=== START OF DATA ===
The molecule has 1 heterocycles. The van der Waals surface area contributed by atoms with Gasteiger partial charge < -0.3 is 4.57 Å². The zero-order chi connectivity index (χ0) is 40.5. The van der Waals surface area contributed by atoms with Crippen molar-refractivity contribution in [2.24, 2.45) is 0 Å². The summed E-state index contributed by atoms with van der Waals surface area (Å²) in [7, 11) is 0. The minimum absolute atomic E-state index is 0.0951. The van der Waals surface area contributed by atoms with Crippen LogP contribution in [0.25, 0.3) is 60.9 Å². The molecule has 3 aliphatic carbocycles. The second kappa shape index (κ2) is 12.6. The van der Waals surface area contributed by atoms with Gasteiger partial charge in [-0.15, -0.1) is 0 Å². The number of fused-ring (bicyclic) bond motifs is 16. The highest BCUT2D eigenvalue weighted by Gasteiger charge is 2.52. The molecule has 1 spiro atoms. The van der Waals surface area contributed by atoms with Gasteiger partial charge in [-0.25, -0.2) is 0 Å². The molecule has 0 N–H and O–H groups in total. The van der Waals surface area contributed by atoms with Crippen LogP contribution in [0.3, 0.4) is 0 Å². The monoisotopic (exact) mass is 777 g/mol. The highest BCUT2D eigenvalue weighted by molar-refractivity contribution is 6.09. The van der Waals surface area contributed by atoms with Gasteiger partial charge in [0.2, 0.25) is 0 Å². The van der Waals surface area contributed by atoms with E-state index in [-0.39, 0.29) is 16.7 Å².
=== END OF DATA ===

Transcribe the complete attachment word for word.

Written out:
The molecule has 1 heterocycles. The van der Waals surface area contributed by atoms with Gasteiger partial charge < -0.3 is 4.57 Å². The zero-order chi connectivity index (χ0) is 40.5. The van der Waals surface area contributed by atoms with Crippen molar-refractivity contribution in [2.24, 2.45) is 0 Å². The summed E-state index contributed by atoms with van der Waals surface area (Å²) in [7, 11) is 0. The minimum absolute atomic E-state index is 0.0951. The van der Waals surface area contributed by atoms with Crippen LogP contribution in [0.25, 0.3) is 60.9 Å². The molecule has 3 aliphatic carbocycles. The second kappa shape index (κ2) is 12.6. The van der Waals surface area contributed by atoms with Gasteiger partial charge in [-0.15, -0.1) is 0 Å². The number of fused-ring (bicyclic) bond motifs is 16. The highest BCUT2D eigenvalue weighted by Gasteiger charge is 2.52. The molecule has 1 spiro atoms. The van der Waals surface area contributed by atoms with Gasteiger partial charge in [-0.25, -0.2) is 0 Å². The molecule has 0 N–H and O–H groups in total. The van der Waals surface area contributed by atoms with Crippen LogP contribution in [0.3, 0.4) is 0 Å². The monoisotopic (exact) mass is 777 g/mol. The highest BCUT2D eigenvalue weighted by molar-refractivity contribution is 6.09. The van der Waals surface area contributed by atoms with Gasteiger partial charge in [0.2, 0.25) is 0 Å². The van der Waals surface area contributed by atoms with E-state index in [-0.39, 0.29) is 16.7 Å².